pakistan floods lon orig thumbnail
See volunteers use bedframe to rescue people from deadly floods
01:19 - Source: CNN

Pakistan is home to more glaciers than anywhere in the world outside the polar regions, but as the climate warms, it’s becoming more vulnerable to sudden outbursts of melting glacier water that have the power to bring widespread destruction to its people.

The country’s chief meteorologist has warned that this year alone, Pakistan has seen triple the usual amount of glacial lake outbursts – a sudden release of water from a lake fed by glacier melt – that can cause catastrophic flooding.

A bridge partially collapses due to flash flooding from a glacial lake outburst in Hassanabad village, in Pakistan's northern Hunza district in May.

Sardar Sarfaraz from Pakistan’s Meterological Department said Thursday that there have been 16 such incidents in the country’s northern Gilgit-Baltistan region in 2022, compared with just five or six seen in previous years.

“Such incidents occur after glaciers melt due to [a] rise in temperature,” Sarfaraz told Reuters, adding: “Climate change is the basic reason for such things.”

Melting glaciers is one of the clearest, most visible signs of the climate crisis and one of its most direct consequences.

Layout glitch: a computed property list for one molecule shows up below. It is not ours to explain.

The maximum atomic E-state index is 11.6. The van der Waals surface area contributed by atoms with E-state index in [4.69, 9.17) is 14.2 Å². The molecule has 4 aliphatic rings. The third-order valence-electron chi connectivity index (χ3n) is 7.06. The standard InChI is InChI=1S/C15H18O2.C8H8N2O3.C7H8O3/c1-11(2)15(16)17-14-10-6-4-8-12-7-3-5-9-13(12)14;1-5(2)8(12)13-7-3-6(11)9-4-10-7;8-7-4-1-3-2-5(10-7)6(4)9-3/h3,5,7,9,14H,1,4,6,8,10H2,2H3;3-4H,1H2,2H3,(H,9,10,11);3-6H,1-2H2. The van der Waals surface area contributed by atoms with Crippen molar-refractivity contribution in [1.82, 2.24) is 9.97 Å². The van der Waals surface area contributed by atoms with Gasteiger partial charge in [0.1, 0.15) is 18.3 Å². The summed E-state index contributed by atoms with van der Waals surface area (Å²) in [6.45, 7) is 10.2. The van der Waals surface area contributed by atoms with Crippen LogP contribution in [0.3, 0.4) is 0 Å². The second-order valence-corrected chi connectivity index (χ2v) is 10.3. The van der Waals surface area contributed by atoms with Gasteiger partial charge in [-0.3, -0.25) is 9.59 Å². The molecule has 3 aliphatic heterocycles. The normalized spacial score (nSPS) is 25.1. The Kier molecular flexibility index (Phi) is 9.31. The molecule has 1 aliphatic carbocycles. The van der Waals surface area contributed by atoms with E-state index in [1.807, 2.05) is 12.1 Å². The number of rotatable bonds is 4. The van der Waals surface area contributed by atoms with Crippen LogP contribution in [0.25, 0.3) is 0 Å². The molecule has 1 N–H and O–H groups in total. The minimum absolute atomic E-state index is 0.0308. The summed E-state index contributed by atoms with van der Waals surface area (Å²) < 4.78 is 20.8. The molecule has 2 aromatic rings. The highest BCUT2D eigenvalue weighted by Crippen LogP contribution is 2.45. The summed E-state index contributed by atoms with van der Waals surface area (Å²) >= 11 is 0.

The Passu glacier in Pakistan's northern Gilgit-Baltistan region.

It’s not yet clear how much Pakistan’s current flooding crisis might be connected to glacial melt. But unless planet-warming emissions are reined in, Sarfaraz suggests that the country’s glaciers will continue to melt at speed.

“Global warming will not stop until we curtail greenhouse gasses and if global warming does not stop, these climate change effects will be on the rise,” he said.

Pakistan is responsible for less than 1% of the world’s planet-warming gases, according to European Union data, yet it is the eighth most vulnerable nation to the climate crisis, according to the Global Climate Risk Index.

That vulnerability has been on display for months, with record monsoon rains and melting glaciers in the country’s northern mountains triggering floods that have killed at least 1,191 people – including 399 children – since mid-June.

A local resident stands beside his damaged house in June after a glacial lake outburst unleashed catastrophic flooding in the northern Pakistan village of Hassanabad.
A vehicle drives past a partially collapsed section of Pakistan's Karakoram Highway damaged after a glacial lake outburst in the country's Gilgit-Baltistan region.

New flooding fears

On Thursday, southern Pakistan braced for more flooding as a surge of water flowed down the Indus river, compounding the devastation in a country a third of which is already inundated by the climate change induced disaster.

The United Nations has appealed for $160 million to help with what it has called an “unprecedented climate catastrophe.”

“We’re on a high alert as water arriving downstream from nort